By: Bill Bosher
No Child Left Behind was signed into law in 2002 with bipartisan support from President Bush and the late Senator Edward Kennedy.
While bipartisan dissent emerged pretty quickly over the issues of implementation, many states, including Virginia, felt that the Federal law was weaker in substance than Virginia's accountability system and was in reality an impediment to its implementation.
Former US Senator George Allen challenged the Bush administration not to mess up what we had produced. While President Obama's first term started with strong Federal oversight, the administration's feet crumbled as reelection season appeared and the thought of failure was greater than the reality of compromise.
The name for the capitulation was "waivers". President Bush's Secretary of Education Margaret Spellings commented while in Richmond that the waivers were not good ideas…she wanted the Fed to hold the states accountable.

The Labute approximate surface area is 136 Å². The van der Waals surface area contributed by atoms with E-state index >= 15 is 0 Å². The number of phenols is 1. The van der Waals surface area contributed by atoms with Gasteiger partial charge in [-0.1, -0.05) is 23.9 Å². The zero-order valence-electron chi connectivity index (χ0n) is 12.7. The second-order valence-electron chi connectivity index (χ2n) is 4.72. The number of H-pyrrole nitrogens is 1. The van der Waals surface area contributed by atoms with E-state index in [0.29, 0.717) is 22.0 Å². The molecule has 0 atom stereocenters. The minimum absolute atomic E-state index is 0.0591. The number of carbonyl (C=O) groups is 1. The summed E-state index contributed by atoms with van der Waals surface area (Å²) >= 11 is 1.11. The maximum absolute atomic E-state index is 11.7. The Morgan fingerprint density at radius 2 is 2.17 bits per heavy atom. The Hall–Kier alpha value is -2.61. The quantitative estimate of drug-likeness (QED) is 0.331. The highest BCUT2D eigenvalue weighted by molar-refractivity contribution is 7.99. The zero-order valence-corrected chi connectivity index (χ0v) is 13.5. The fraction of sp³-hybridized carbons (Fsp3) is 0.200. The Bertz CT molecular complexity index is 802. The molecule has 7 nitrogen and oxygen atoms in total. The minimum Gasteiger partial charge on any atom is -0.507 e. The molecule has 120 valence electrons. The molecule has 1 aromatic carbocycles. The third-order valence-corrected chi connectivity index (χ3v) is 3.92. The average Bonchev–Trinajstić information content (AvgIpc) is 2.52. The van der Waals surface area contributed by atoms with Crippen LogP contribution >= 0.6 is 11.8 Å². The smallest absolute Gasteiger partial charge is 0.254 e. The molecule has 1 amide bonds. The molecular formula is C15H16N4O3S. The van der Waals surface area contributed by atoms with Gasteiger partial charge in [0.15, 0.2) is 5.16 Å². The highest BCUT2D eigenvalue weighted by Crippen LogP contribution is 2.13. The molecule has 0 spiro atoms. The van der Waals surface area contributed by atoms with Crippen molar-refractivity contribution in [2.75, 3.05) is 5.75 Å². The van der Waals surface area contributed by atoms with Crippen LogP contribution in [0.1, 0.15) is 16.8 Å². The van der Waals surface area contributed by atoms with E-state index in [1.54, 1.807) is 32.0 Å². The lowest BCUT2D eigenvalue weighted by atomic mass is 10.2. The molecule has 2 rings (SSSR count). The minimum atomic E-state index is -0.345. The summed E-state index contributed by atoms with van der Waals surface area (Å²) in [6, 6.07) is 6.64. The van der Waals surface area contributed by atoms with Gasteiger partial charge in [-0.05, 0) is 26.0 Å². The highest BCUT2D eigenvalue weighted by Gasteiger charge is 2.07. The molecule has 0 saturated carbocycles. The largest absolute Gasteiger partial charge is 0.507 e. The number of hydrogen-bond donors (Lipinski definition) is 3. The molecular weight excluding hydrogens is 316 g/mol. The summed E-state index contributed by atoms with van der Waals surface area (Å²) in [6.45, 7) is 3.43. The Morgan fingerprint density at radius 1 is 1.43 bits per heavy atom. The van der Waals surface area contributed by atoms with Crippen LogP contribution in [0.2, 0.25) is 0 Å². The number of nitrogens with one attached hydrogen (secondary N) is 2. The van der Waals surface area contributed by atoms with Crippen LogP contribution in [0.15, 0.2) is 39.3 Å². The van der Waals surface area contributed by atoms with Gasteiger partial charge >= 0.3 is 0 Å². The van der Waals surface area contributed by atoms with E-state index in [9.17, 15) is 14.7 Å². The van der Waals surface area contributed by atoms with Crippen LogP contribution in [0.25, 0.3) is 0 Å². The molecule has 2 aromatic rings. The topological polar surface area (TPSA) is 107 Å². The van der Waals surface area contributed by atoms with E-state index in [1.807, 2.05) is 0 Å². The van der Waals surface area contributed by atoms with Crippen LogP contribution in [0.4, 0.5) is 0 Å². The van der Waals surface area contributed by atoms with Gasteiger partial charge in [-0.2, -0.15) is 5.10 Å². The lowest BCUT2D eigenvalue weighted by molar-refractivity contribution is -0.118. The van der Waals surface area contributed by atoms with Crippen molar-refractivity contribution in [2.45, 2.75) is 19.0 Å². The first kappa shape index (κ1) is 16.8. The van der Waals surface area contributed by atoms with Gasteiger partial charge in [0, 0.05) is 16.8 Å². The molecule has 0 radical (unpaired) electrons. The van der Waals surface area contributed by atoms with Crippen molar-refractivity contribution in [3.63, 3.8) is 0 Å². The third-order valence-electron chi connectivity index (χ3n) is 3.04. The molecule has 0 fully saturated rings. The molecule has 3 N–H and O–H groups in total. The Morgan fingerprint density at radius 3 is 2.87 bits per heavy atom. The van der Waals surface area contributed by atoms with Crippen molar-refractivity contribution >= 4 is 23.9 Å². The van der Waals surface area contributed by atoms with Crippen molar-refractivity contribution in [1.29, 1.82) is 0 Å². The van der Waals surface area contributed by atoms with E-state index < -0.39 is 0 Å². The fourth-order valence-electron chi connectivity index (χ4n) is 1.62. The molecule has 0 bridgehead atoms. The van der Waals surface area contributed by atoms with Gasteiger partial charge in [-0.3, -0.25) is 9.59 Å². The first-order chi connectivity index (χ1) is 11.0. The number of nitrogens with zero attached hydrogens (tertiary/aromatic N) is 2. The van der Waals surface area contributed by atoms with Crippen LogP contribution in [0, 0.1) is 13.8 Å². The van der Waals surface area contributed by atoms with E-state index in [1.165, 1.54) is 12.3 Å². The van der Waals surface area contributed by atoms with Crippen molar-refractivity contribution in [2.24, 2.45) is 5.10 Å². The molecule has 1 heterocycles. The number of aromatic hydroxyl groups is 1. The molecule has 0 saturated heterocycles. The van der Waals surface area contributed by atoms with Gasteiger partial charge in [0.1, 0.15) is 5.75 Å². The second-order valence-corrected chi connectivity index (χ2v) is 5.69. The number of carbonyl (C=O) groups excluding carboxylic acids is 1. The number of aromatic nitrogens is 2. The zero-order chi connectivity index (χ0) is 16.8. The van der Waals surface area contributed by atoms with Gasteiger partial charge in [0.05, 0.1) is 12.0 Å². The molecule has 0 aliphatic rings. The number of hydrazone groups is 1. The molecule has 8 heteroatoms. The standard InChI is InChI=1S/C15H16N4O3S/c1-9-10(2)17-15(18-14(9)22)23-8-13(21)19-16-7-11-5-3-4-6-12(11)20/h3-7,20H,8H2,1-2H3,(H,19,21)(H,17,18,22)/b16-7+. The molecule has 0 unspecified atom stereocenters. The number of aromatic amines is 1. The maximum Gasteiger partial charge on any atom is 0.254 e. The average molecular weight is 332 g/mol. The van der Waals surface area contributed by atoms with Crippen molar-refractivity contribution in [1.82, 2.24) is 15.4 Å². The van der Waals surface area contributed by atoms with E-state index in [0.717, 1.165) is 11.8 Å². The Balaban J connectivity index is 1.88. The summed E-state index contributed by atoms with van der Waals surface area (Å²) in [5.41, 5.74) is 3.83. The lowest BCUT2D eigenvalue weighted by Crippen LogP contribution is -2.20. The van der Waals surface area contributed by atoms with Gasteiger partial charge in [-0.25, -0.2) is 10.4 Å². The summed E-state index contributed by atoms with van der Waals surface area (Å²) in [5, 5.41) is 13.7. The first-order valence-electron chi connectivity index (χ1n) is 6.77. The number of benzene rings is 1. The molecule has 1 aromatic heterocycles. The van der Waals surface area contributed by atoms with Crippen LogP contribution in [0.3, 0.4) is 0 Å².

Of course part of the initial accountability push had included a sweep of local data solely for the purpose, as Sec Arnie Duncan admitted to the state chiefs, of putting some sunshine on it.
The House has now passed without a single democratic vote a bill amending NCLB to give the authority for "curriculum, testing, and spending" back to the states. The President has vowed to veto it, and the Senate is not likely to pass it.
With no Federal mandate for education and a 10th Amendment that gives the responsibility to states, what is the argument? As for the President and Secretary Duncan, what do you really believe? Maybe its not waivers…maybe its wavering!